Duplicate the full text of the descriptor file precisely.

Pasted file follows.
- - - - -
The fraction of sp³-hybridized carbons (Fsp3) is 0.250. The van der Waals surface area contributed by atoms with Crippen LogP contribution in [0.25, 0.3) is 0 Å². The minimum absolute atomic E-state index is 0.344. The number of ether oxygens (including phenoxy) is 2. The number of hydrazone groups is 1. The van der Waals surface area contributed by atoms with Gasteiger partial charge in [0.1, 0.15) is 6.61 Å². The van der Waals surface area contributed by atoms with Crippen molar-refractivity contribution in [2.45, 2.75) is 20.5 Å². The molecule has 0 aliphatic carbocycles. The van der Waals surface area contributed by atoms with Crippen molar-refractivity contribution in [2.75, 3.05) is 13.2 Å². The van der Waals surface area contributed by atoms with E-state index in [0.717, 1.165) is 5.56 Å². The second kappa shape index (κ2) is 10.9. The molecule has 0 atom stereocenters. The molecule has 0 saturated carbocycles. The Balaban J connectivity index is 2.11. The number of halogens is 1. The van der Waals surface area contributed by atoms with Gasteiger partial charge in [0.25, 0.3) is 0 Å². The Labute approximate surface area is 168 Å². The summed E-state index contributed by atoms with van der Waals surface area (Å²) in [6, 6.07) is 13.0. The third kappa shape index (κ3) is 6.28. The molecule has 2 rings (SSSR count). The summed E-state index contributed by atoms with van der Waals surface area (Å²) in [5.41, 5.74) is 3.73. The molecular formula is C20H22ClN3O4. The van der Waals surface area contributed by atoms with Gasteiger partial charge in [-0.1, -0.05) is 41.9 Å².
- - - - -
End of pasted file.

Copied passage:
The fraction of sp³-hybridized carbons (Fsp3) is 0.250. The van der Waals surface area contributed by atoms with Crippen LogP contribution in [0.25, 0.3) is 0 Å². The minimum absolute atomic E-state index is 0.344. The number of ether oxygens (including phenoxy) is 2. The number of hydrazone groups is 1. The van der Waals surface area contributed by atoms with Gasteiger partial charge in [0.1, 0.15) is 6.61 Å². The van der Waals surface area contributed by atoms with Crippen molar-refractivity contribution in [2.45, 2.75) is 20.5 Å². The molecule has 0 aliphatic carbocycles. The van der Waals surface area contributed by atoms with Crippen molar-refractivity contribution in [2.75, 3.05) is 13.2 Å². The van der Waals surface area contributed by atoms with E-state index in [0.717, 1.165) is 5.56 Å². The second kappa shape index (κ2) is 10.9. The molecule has 0 atom stereocenters. The molecule has 0 saturated carbocycles. The Balaban J connectivity index is 2.11. The number of halogens is 1. The van der Waals surface area contributed by atoms with Gasteiger partial charge in [0.25, 0.3) is 0 Å². The Labute approximate surface area is 168 Å². The summed E-state index contributed by atoms with van der Waals surface area (Å²) in [6, 6.07) is 13.0. The third kappa shape index (κ3) is 6.28. The molecule has 2 rings (SSSR count). The summed E-state index contributed by atoms with van der Waals surface area (Å²) in [5.41, 5.74) is 3.73. The molecular formula is C20H22ClN3O4. The van der Waals surface area contributed by atoms with Gasteiger partial charge in [-0.1, -0.05) is 41.9 Å².